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John Perry Barlow, former Grateful Dead lyricist and Republican city council chairman has an interesting idea.

Dancing in the Streets: Revolution with a Smile

...Maureen Dowd recently observed that the Republicans had become so obsessed with rejecting the 60's ethic of doing it if it feels good that they have taken up an ethic of doing it if it makes someone else feel bad. Moreover, the GOP strategy of basing their root-level organization on Hot Protestantism has infused their ranks with a lot of chilly Puritanism, which, as H.L. Mencken defined it, is "the haunting fear that someone, somewhere, is having a good time."

...So, to that end, I propose the following: I want to organize a cadre of 20 to 50 of us. I want to dress us in suits and other plain pedestrian attire and salt us among the sidewalk multitudes in Republican-rich zones. At a predetermined moment, one of us will produce a boom-box and crank it up with something danceable. Suddenly, about a third of the people on the sidewalk, miscellaneously distributed in the general throng, will start dancing like crazy and continue to do so for for about a minute. Then we will stop, melt back into the pedestrian flow, and go to another location to erupt there.

As always, the full text of his essay is a great read, but this idea of discombobulation as protest is funny and seems appropriate as well. I wonder if we can map "I don't think it's funny" split. I wonder if this would constitute "terrorism". I guess it might depend on what they were dancing to.


I wonder if this would constitute "terrorism".

Nothing constitutes terrorism.

Sounds like an excellent idea. I've heard through the grapevine, however, that the RNC plans to release a herd of angry elephants that will trample all those present at Madison Square Garden. This premptive method is necessary because the liberals might indeed strike at any moment.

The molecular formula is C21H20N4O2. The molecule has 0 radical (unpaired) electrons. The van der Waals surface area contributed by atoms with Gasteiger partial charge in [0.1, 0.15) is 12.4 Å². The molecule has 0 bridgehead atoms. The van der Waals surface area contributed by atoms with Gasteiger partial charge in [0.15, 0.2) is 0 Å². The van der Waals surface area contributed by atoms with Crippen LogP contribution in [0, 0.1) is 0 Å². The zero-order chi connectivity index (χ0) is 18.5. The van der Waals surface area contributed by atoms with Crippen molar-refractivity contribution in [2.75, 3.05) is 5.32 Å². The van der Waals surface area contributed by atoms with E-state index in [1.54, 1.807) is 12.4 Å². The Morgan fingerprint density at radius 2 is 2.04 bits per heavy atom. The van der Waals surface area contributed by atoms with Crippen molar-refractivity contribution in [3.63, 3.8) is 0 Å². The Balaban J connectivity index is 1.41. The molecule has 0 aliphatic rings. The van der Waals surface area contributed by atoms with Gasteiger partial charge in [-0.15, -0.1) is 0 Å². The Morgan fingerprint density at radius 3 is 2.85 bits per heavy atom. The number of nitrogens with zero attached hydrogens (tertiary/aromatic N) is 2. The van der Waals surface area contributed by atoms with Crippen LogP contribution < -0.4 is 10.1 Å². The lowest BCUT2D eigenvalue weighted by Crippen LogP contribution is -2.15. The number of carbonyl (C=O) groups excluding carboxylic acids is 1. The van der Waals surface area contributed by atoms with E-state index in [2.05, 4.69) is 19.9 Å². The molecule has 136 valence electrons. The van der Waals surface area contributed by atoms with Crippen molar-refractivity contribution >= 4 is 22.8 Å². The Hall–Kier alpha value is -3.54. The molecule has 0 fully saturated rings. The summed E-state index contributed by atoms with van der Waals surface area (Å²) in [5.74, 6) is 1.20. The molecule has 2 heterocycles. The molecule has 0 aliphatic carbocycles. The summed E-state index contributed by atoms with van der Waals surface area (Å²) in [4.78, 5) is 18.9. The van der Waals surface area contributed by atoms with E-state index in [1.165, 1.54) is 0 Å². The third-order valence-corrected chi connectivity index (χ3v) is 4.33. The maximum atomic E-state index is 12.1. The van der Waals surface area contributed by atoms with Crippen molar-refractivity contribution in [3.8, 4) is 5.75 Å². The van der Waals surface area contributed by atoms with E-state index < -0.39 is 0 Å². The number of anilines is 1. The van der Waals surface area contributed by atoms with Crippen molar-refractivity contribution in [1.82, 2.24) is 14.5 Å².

See, this is where it is dangerous to believe your own propaganda. Most Republicans I know are fun-loving, life-enjoying individuals. That also applies to most (hot) Protestants I know.

It gets a little tiresome seeing my religious and political point of view caricatured in such a disingenuous way by popular media. I would not be surprised--should such a flashmob occur--that it would be difficult to tell the dancing "mobbers" from the dancing convention attendees.

I think if they use William Shatner's cover version of Pulp's Common People, it would definitely be terrorism.

How about eqipping about 25 ppl with neon lights and dancing in the appropriate area allowed for demonstrations. You need to find someway to get camera attention, and a flashy high-tech light show might draw the attention you desire.

Seems like this is a bad idea unless your goal is to make the RNC more fun.

In these grim and scary times, there should be more public dancing, whether or not it helps/hinders the RNC. And through my experiences leading random mutant dance parties through my town - 15 happy people, a boom box, and a copy of the A*teens cover of 'Super trooper' (or Wham 'Wake me Up (before you go-go)') will get any street corner a hoppin'. Crazy costumes optional.

I've had this idea for years and years, and I certainly can't be the first to have it. I know I haven't. There's already been stuff like the nobly-minded but perhaps poorly executed and short-lived Right to Dance group in Los Angeles. (But oh-so-fun to attend. What a rush. Big stack of speakers. Big pile of grinning silly folks dancing and waving at bewildered people and rush-hour traffic.)

I've always wanted to do this, and I will eventually. And not even as protest, just for fun.

I'd like to throw renegade dance gatherings where you would just broadcast the DJ's output on microradio and the sound system is whatever people bring, rather than a huge centralized system. Car stereos, boom boxes, portable headphone radios become a decentralized PA system.

With today's technology you could stuff a back pack with a laptop running the excellent and usable Traktor DJ studio, an FM microtransmitter, sling a wireless keyboard and mouse on the DJ or use an existing, slick DJ interface.